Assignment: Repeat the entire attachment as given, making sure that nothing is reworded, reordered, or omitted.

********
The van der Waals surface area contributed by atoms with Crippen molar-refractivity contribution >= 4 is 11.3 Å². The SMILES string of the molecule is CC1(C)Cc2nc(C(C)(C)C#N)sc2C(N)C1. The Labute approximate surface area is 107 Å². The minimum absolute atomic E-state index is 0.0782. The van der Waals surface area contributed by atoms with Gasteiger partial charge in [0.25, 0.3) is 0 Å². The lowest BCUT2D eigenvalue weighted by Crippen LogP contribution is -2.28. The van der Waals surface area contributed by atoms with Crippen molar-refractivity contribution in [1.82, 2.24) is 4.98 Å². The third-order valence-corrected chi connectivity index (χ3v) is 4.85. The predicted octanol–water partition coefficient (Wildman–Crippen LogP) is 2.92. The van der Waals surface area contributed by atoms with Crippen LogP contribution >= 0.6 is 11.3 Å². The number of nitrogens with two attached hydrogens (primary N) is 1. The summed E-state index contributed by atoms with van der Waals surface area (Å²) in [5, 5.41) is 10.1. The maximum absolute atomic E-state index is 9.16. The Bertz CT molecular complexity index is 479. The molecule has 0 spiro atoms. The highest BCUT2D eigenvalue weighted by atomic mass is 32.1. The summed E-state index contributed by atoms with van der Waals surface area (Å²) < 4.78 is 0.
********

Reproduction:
The van der Waals surface area contributed by atoms with Crippen molar-refractivity contribution >= 4 is 11.3 Å². The SMILES string of the molecule is CC1(C)Cc2nc(C(C)(C)C#N)sc2C(N)C1. The Labute approximate surface area is 107 Å². The minimum absolute atomic E-state index is 0.0782. The van der Waals surface area contributed by atoms with Gasteiger partial charge in [0.25, 0.3) is 0 Å². The lowest BCUT2D eigenvalue weighted by Crippen LogP contribution is -2.28. The van der Waals surface area contributed by atoms with Crippen molar-refractivity contribution in [1.82, 2.24) is 4.98 Å². The third-order valence-corrected chi connectivity index (χ3v) is 4.85. The predicted octanol–water partition coefficient (Wildman–Crippen LogP) is 2.92. The van der Waals surface area contributed by atoms with Crippen LogP contribution >= 0.6 is 11.3 Å². The number of nitrogens with two attached hydrogens (primary N) is 1. The summed E-state index contributed by atoms with van der Waals surface area (Å²) in [5, 5.41) is 10.1. The maximum absolute atomic E-state index is 9.16. The Bertz CT molecular complexity index is 479. The molecule has 0 spiro atoms. The highest BCUT2D eigenvalue weighted by atomic mass is 32.1. The summed E-state index contributed by atoms with van der Waals surface area (Å²) < 4.78 is 0.